The Last Days of August is a fascinating look inside a tragedy that most of the world ignored because it happened to a porn actress. Jon Ronson set out on this journey because he believed the reason the beautiful, 23-year old August Ames hanged herself in the woods was because of a social media "pile-on". That was enough to grab my attention, but what we're left with is so much more interesting than that, if no more fulfilling.August Ames was one of the more popular porn stars in the world when The Last Days of August is a fascinating look inside a tragedy that most of the world ignored because it happened to a porn actress. Jon Ronson set out on this journey because he believed the reason the beautiful, 23-year old August Ames hanged herself in the woods was because of a social media "pile-on". That was enough to grab my attention, but what we're left with is so much more interesting than that, if no more fulfilling.August Ames was one of the more popular porn stars in the world when she died, and was very active on social media. She was set to shoot a scene with someone that had done male-on-male pornography in the past, and she decided that she did not want to work with him. She took to social media after the company let her go for refusing to work with the male performer, and some in the industry took her tweet as homophobic, which unleashed the flood of criticism directly at her.She killed herself days later.Her husband, porn producer Kevin Moore, sent out a statement about a month later, publicly incriminating two porn stars in particular for her death. Like any story worth telling, though, there is so much more going on here than what first meets the eye.Ronson makes it clear very early on that he is not trying to frame this story as anything more than it is, and I admire that. It does take away from some of the tension that he could have otherwise created, but it's clear that Ronson is trying to keep the focus on the tragedy of the matter: a young, 23-year old girl is no longer with us because something drove her to take her own life. This is a profoundly sad story, but Ronson never draws fantastic conclusions for the sake of sensationalizing anything. He manages to give the story a fair look from every prespective he comes across, and then lets the facts guide August's story.This, much like Jingle Bell Pop, feels more like a podcast than a traditional audiobook. The story is made up of interviews from the major players in August's life, including her husband, her brother, her closest friends, and other personalities from the porn industry. The Last Days of August has a very similar feel to something like the Serial podcast, or even Criminal, as it really is a true crime story, even if there is not a traditional killer like in most of the genre. I am a huge fan of true stories like these, so I ate this entire thing up from start to finish.Whether you know, or care, who August Ames was, The Last Days of August is a story worth reading. It covers the value that some place on social media, the importance of self-evaluation, mental health issues plaguing the adult film industry, grief, uncertainty, and so much more. Jon Ronson does not provide a hell of a lot of answers, but shines a light on the facts as he finds them through his nearly year-long journey into the life, and untimely death, of August Ames.The Last Days of August is available this month (January, 2019) as a free Audible Original for members.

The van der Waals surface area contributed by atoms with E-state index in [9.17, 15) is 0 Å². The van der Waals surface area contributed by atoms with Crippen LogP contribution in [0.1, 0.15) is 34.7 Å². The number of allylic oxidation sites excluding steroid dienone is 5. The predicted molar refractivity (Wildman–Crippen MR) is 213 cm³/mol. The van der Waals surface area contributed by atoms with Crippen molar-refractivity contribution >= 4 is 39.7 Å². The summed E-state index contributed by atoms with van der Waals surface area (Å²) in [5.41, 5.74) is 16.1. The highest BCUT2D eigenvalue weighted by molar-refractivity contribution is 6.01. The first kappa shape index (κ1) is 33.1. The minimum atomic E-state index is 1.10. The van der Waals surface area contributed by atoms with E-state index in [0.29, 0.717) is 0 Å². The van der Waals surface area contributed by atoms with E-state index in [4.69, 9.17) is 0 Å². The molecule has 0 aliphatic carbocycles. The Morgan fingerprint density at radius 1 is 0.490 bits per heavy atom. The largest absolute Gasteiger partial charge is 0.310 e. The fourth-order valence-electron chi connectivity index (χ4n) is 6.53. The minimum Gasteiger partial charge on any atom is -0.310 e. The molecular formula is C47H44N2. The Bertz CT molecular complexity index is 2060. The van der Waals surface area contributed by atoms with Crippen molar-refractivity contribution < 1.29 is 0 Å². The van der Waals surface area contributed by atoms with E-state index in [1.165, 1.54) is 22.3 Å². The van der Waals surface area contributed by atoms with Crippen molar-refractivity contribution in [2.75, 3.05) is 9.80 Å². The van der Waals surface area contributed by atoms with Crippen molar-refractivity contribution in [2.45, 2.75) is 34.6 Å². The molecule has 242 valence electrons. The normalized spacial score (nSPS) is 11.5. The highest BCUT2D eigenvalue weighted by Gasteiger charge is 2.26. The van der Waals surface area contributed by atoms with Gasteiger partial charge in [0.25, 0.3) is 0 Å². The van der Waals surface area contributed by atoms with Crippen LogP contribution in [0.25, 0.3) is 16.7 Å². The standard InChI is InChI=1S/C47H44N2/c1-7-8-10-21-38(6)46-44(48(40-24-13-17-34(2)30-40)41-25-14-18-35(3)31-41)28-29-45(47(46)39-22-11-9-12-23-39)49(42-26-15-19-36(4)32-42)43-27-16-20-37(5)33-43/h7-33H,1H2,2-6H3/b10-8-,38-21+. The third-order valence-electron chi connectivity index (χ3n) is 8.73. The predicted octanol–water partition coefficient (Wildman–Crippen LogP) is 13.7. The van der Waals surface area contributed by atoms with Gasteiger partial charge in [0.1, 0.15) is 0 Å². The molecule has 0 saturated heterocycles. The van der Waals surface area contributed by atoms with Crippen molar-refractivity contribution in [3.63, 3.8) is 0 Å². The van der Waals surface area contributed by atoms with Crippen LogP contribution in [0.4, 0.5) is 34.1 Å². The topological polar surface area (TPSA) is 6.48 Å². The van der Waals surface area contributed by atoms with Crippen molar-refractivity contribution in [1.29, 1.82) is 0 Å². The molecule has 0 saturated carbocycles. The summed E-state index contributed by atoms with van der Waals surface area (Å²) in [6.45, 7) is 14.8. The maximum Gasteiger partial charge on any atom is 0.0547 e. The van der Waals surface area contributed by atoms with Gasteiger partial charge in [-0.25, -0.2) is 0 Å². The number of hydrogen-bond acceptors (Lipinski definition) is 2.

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  • Jessica Frances